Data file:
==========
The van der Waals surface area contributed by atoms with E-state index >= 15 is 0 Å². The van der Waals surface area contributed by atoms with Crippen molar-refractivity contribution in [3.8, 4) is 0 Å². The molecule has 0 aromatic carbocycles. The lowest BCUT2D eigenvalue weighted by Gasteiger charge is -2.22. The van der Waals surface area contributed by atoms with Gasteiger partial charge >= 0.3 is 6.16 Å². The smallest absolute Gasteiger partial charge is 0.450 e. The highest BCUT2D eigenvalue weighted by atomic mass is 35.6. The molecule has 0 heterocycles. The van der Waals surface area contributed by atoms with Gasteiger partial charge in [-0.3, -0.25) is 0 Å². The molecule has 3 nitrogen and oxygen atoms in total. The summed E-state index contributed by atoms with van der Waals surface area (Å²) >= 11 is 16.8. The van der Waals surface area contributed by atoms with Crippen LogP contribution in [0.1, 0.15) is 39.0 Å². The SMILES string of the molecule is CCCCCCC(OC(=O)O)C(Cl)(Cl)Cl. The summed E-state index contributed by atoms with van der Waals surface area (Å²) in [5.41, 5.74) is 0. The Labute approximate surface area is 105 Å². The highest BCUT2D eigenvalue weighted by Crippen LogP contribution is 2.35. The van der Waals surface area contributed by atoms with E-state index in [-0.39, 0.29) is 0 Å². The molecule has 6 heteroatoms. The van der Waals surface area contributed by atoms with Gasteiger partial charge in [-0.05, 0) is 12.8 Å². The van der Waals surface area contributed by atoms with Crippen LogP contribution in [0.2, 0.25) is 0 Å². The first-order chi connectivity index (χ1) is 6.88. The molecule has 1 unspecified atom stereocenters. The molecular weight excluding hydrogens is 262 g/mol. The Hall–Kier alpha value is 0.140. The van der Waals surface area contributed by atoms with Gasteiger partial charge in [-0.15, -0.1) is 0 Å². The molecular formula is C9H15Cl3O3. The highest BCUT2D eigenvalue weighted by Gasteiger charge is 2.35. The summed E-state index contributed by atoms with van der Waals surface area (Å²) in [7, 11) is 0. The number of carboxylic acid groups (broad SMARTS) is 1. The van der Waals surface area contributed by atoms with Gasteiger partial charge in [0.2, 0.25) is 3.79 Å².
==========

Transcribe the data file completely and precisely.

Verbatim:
The van der Waals surface area contributed by atoms with E-state index >= 15 is 0 Å². The van der Waals surface area contributed by atoms with Crippen molar-refractivity contribution in [3.8, 4) is 0 Å². The molecule has 0 aromatic carbocycles. The lowest BCUT2D eigenvalue weighted by Gasteiger charge is -2.22. The van der Waals surface area contributed by atoms with Gasteiger partial charge >= 0.3 is 6.16 Å². The smallest absolute Gasteiger partial charge is 0.450 e. The highest BCUT2D eigenvalue weighted by atomic mass is 35.6. The molecule has 0 heterocycles. The van der Waals surface area contributed by atoms with Gasteiger partial charge in [-0.3, -0.25) is 0 Å². The molecule has 3 nitrogen and oxygen atoms in total. The summed E-state index contributed by atoms with van der Waals surface area (Å²) >= 11 is 16.8. The van der Waals surface area contributed by atoms with Crippen LogP contribution in [0.1, 0.15) is 39.0 Å². The SMILES string of the molecule is CCCCCCC(OC(=O)O)C(Cl)(Cl)Cl. The summed E-state index contributed by atoms with van der Waals surface area (Å²) in [5.41, 5.74) is 0. The Labute approximate surface area is 105 Å². The highest BCUT2D eigenvalue weighted by Crippen LogP contribution is 2.35. The van der Waals surface area contributed by atoms with E-state index in [-0.39, 0.29) is 0 Å². The molecule has 6 heteroatoms. The van der Waals surface area contributed by atoms with Gasteiger partial charge in [-0.05, 0) is 12.8 Å². The van der Waals surface area contributed by atoms with Crippen LogP contribution in [0.2, 0.25) is 0 Å². The first-order chi connectivity index (χ1) is 6.88. The molecule has 1 unspecified atom stereocenters. The molecular weight excluding hydrogens is 262 g/mol. The Hall–Kier alpha value is 0.140. The van der Waals surface area contributed by atoms with Gasteiger partial charge in [-0.15, -0.1) is 0 Å². The molecular formula is C9H15Cl3O3. The highest BCUT2D eigenvalue weighted by Gasteiger charge is 2.35. The summed E-state index contributed by atoms with van der Waals surface area (Å²) in [7, 11) is 0. The number of carboxylic acid groups (broad SMARTS) is 1. The van der Waals surface area contributed by atoms with Gasteiger partial charge in [0.2, 0.25) is 3.79 Å².